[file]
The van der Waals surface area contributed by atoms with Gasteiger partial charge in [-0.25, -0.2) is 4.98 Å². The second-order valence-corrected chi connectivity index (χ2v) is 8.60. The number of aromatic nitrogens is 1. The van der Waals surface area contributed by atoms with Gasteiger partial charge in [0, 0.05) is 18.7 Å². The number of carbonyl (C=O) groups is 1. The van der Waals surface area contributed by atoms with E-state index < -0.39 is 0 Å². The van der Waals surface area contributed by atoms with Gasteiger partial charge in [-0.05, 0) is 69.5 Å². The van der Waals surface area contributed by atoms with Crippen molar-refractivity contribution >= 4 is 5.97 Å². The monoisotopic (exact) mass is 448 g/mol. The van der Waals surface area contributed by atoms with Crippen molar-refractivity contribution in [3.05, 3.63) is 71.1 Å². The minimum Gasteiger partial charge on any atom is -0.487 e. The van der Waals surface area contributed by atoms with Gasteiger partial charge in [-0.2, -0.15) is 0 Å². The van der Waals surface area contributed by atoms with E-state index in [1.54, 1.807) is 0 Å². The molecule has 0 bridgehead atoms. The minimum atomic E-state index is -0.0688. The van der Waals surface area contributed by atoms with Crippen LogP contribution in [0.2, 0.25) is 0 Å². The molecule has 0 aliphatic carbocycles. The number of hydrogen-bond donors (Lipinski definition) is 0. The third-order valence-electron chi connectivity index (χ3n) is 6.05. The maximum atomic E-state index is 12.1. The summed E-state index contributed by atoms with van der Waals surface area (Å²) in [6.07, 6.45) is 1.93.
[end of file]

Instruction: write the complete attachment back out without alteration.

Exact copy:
The van der Waals surface area contributed by atoms with Gasteiger partial charge in [-0.25, -0.2) is 4.98 Å². The second-order valence-corrected chi connectivity index (χ2v) is 8.60. The number of aromatic nitrogens is 1. The van der Waals surface area contributed by atoms with Gasteiger partial charge in [0, 0.05) is 18.7 Å². The number of carbonyl (C=O) groups is 1. The van der Waals surface area contributed by atoms with E-state index < -0.39 is 0 Å². The van der Waals surface area contributed by atoms with Gasteiger partial charge in [-0.05, 0) is 69.5 Å². The van der Waals surface area contributed by atoms with Crippen molar-refractivity contribution >= 4 is 5.97 Å². The monoisotopic (exact) mass is 448 g/mol. The van der Waals surface area contributed by atoms with Crippen molar-refractivity contribution in [3.05, 3.63) is 71.1 Å². The minimum Gasteiger partial charge on any atom is -0.487 e. The van der Waals surface area contributed by atoms with Gasteiger partial charge in [-0.2, -0.15) is 0 Å². The van der Waals surface area contributed by atoms with E-state index in [1.54, 1.807) is 0 Å². The molecule has 0 bridgehead atoms. The minimum atomic E-state index is -0.0688. The van der Waals surface area contributed by atoms with Crippen LogP contribution in [0.2, 0.25) is 0 Å². The molecule has 0 aliphatic carbocycles. The number of hydrogen-bond donors (Lipinski definition) is 0. The third-order valence-electron chi connectivity index (χ3n) is 6.05. The maximum atomic E-state index is 12.1. The summed E-state index contributed by atoms with van der Waals surface area (Å²) in [6.07, 6.45) is 1.93.